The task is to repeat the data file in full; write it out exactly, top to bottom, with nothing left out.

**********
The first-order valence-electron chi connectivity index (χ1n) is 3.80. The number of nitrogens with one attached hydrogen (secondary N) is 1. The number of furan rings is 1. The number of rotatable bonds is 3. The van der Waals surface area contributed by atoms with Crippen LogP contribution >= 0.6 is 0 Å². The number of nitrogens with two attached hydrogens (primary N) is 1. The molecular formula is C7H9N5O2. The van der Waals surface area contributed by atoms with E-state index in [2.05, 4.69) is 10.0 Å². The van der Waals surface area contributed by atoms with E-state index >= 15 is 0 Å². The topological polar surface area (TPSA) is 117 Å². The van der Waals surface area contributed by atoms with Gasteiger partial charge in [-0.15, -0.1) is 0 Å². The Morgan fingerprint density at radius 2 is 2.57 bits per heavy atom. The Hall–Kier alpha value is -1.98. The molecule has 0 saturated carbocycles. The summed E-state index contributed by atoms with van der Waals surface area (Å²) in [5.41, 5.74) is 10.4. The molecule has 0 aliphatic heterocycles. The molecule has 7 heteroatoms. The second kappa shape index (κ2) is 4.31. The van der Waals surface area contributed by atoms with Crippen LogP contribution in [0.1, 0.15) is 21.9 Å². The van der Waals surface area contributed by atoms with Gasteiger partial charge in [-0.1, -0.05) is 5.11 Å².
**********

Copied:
The first-order valence-electron chi connectivity index (χ1n) is 3.80. The number of nitrogens with one attached hydrogen (secondary N) is 1. The number of furan rings is 1. The number of rotatable bonds is 3. The van der Waals surface area contributed by atoms with Crippen LogP contribution >= 0.6 is 0 Å². The number of nitrogens with two attached hydrogens (primary N) is 1. The molecular formula is C7H9N5O2. The van der Waals surface area contributed by atoms with E-state index in [2.05, 4.69) is 10.0 Å². The van der Waals surface area contributed by atoms with E-state index >= 15 is 0 Å². The topological polar surface area (TPSA) is 117 Å². The van der Waals surface area contributed by atoms with Gasteiger partial charge in [-0.15, -0.1) is 0 Å². The Morgan fingerprint density at radius 2 is 2.57 bits per heavy atom. The Hall–Kier alpha value is -1.98. The molecule has 0 saturated carbocycles. The summed E-state index contributed by atoms with van der Waals surface area (Å²) in [5.41, 5.74) is 10.4. The molecule has 0 aliphatic heterocycles. The molecule has 7 heteroatoms. The second kappa shape index (κ2) is 4.31. The van der Waals surface area contributed by atoms with Crippen LogP contribution in [0.1, 0.15) is 21.9 Å². The van der Waals surface area contributed by atoms with Gasteiger partial charge in [-0.1, -0.05) is 5.11 Å².